Creating a mature vulnerability management program to sell more jeans
Vulnerability management programs exist to drive desired business outcomes. Period. In the case of Levi Strauss & Co. the desired business outcome is to sell more of the world’s original jeans. Last week it was my privilege to host a webcast with Steve Zalewski, Levi Strauss & Co. deputy CISO, to discuss what keeps him and his security team up at night as they work diligently to sell more jeans.
For Steve the priority is to reduce business risk. More than zero trust or even hybrid cloud security, vulnerability remediation (not just vulnerability management) tops his list of security programs that must be done right. A mature vulnerability management that drives remediation outcomes, not just excel spreadsheets full of hundreds of vulnerabilities, is his secret to supporting Levi’s business outcomes and, of course, reduce business risk.
Running information security for one of the largest retail and consumer brands in the world involves protecting a large, diverse attack surface. Steve provided a sense of the scale of the challenge and made it very clear that it isn’t only about protecting the brand…although this is his top priority. He and his team must also protect the Levi’s workforce and their partner ecosystem. Steve comments in the webcast about each attack vector:
- The brand: The brand is the top priority, specifically he and his team must protect Levi’s customer and corporate information where ever it lives.
- The workforce: The people are a gateway to corporate assets, and as such are a top target for attackers. Steve and team must protect the Levi’s workforce to protect the brand and its information assets.
- The partner ecosystem: The majority of Levi’s information security incidents in the last two years were caused by partners. That’s tricky.
- Tune into the webcast to hear Steve talk about he solves this challenge through a dual approach to cyber maturity and cyber resiliency, and learn how mature vulnerability management supports both initiatives.
Steve was joined on the webcast by Vulcan Cyber CEO, Yaniv Bar-Dayan, as they talked about the Vulcan maturity model for vulnerability remediation which is designed to move security and IT operations teams from reactive to data-driven, from orchestrated to transformed vulnerability management programs.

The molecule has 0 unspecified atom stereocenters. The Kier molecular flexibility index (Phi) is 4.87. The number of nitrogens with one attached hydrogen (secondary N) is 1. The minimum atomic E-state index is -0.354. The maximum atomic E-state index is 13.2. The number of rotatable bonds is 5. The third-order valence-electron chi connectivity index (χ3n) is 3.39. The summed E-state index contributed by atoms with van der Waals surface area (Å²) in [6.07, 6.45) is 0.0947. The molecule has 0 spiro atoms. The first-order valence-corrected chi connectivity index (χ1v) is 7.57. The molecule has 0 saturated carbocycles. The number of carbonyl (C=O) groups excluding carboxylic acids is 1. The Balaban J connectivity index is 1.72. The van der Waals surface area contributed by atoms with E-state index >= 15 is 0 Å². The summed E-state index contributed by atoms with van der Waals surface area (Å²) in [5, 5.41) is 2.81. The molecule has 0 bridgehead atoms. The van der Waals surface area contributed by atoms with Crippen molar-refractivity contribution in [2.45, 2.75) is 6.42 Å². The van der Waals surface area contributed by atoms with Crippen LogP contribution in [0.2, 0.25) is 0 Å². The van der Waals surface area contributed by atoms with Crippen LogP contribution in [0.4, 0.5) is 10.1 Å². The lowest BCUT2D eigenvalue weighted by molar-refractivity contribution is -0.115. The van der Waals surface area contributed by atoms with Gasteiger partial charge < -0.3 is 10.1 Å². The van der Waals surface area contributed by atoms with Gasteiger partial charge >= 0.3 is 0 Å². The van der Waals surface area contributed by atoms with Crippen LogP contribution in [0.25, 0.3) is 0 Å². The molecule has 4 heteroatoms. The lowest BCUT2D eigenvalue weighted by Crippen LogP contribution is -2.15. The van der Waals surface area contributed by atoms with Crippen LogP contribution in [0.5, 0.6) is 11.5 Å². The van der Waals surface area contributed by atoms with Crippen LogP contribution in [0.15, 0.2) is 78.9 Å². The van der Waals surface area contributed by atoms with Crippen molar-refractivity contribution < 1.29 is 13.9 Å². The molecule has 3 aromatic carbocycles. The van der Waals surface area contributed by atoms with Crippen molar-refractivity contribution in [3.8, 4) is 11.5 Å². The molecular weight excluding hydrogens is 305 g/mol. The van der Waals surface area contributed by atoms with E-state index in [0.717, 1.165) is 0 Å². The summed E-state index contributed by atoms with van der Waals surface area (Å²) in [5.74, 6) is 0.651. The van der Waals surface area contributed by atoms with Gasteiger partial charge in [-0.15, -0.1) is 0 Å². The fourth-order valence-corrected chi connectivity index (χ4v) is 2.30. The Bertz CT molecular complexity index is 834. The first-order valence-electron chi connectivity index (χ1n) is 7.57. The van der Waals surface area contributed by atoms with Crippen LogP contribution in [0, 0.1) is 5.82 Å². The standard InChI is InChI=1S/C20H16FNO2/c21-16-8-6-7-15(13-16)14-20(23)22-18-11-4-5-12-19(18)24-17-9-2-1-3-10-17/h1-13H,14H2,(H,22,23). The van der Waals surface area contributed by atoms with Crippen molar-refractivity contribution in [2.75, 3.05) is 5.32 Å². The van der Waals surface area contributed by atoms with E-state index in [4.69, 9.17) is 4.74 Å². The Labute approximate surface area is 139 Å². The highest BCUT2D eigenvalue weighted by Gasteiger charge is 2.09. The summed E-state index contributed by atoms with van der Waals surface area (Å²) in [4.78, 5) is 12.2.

Potentially a bigger issue than the actual maturity of enterprise vulnerability management programs is the false perception of maturity. We recently surveyed more than 120 IT and security executives about their programs and surprisingly 84% of respondents felt their programs were mature. But a deeper dive revealed a major disconnect between perception and reality.
Yaniv said, “We already know most enterprise vulnerability management programs are immature. We see it every day in the field. We mapped the survey results against our maturity model to helping IT leaders shift their focus from simply managing vulnerabilities to actual remediation. What caught us off guard was that the vast majority of respondents felt their programs were already mature. Given the amount of breaches caused by known, unpatched vulnerabilities, we discovered a surprising disconnect that merits a closer look.”
Get the survey details and the full vulnerability remediation maturity model eBook here. Here’s an excerpt from the eBook that defines stage 1 versus stage 2 and outlines what it takes to move from a reactive to a data-driven vulnerability management program:
Level 1 – Reactive vulnerability scanning
The vast majority of organizations are at Level 1. As the poll above suggests, while the majority of participants trust their vulnerability scanning capabilities, when it comes to deriving insights or actionable steps from these scan results, most programs come short. In many cases, each team works in its own silo, juggling its own fragmented scanning and management stack. For example, the security team manages a collection of technology specific scanners for its cloud infrastructure, on-premises infrastructure, static code, open source code, and so on. Each tool looks for specific types of vulnerabilities and operates within its own unique frame of reference including risk management, false positive rates, and urgency levels. There is often a lot of duplication across the different scanners.
At this maturity level, an enterprise’s vulnerability management program is tactical. With no cross-organizational visibility across workflows and policies, effective risk-based vulnerability triage is close to impossible. As a result, vulnerabilities are assessed on a case-by-case basis, and remediation is reactive.
Level 2 – Data-driven vulnerability management
In Level 2, the enterprise security team and its allies have learned to normalize the diverse scanner outputs and enrich them with other internal and external data streams in order to derive actionable, prioritized vulnerability insights. The security team’s data-driven, strategic vulnerability decisions are now based on a real-time understanding of asset status and criticality, compliance requirements, and threat intelligence.
Listen to this webcast and learn from Steve and Yaniv how to get your vulnerability management program moving towards vulnerability remediation outcomes and supporting a more secure business.